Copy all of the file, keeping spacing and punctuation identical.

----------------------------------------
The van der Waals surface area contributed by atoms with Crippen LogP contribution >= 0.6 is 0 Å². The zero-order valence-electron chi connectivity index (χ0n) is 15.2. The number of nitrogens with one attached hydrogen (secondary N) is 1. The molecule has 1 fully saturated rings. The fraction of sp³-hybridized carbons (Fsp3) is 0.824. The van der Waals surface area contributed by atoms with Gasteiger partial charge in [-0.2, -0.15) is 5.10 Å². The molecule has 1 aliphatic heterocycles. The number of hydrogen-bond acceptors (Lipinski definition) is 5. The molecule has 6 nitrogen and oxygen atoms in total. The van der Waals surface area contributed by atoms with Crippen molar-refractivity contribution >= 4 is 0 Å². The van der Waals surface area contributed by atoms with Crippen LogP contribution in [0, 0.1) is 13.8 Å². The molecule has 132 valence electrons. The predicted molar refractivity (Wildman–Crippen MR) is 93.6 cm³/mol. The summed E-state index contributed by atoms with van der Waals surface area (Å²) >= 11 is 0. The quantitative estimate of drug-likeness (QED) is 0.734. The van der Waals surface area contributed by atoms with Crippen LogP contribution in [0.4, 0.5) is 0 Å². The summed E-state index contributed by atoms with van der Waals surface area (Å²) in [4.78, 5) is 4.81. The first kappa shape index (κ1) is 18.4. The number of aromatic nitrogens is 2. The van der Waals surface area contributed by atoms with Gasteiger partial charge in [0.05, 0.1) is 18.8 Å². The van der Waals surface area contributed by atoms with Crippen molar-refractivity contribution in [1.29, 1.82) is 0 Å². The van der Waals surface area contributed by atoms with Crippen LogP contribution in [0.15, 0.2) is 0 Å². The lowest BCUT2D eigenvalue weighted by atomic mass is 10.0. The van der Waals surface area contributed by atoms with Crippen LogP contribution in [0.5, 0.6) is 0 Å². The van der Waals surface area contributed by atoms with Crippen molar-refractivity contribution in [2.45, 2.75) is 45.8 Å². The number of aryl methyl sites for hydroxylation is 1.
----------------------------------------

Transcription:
The van der Waals surface area contributed by atoms with Crippen LogP contribution >= 0.6 is 0 Å². The zero-order valence-electron chi connectivity index (χ0n) is 15.2. The number of nitrogens with one attached hydrogen (secondary N) is 1. The molecule has 1 fully saturated rings. The fraction of sp³-hybridized carbons (Fsp3) is 0.824. The van der Waals surface area contributed by atoms with Gasteiger partial charge in [-0.2, -0.15) is 5.10 Å². The molecule has 1 aliphatic heterocycles. The number of hydrogen-bond acceptors (Lipinski definition) is 5. The molecule has 6 nitrogen and oxygen atoms in total. The van der Waals surface area contributed by atoms with Crippen molar-refractivity contribution >= 4 is 0 Å². The van der Waals surface area contributed by atoms with Crippen LogP contribution in [0, 0.1) is 13.8 Å². The molecule has 132 valence electrons. The predicted molar refractivity (Wildman–Crippen MR) is 93.6 cm³/mol. The summed E-state index contributed by atoms with van der Waals surface area (Å²) >= 11 is 0. The quantitative estimate of drug-likeness (QED) is 0.734. The van der Waals surface area contributed by atoms with Crippen LogP contribution in [0.4, 0.5) is 0 Å². The summed E-state index contributed by atoms with van der Waals surface area (Å²) in [4.78, 5) is 4.81. The first kappa shape index (κ1) is 18.4. The number of aromatic nitrogens is 2. The van der Waals surface area contributed by atoms with Gasteiger partial charge in [0.05, 0.1) is 18.8 Å². The van der Waals surface area contributed by atoms with Crippen molar-refractivity contribution in [1.29, 1.82) is 0 Å². The van der Waals surface area contributed by atoms with Crippen LogP contribution in [0.15, 0.2) is 0 Å². The lowest BCUT2D eigenvalue weighted by atomic mass is 10.0. The van der Waals surface area contributed by atoms with Crippen LogP contribution in [0.5, 0.6) is 0 Å². The van der Waals surface area contributed by atoms with Crippen molar-refractivity contribution in [2.45, 2.75) is 45.8 Å². The number of aryl methyl sites for hydroxylation is 1.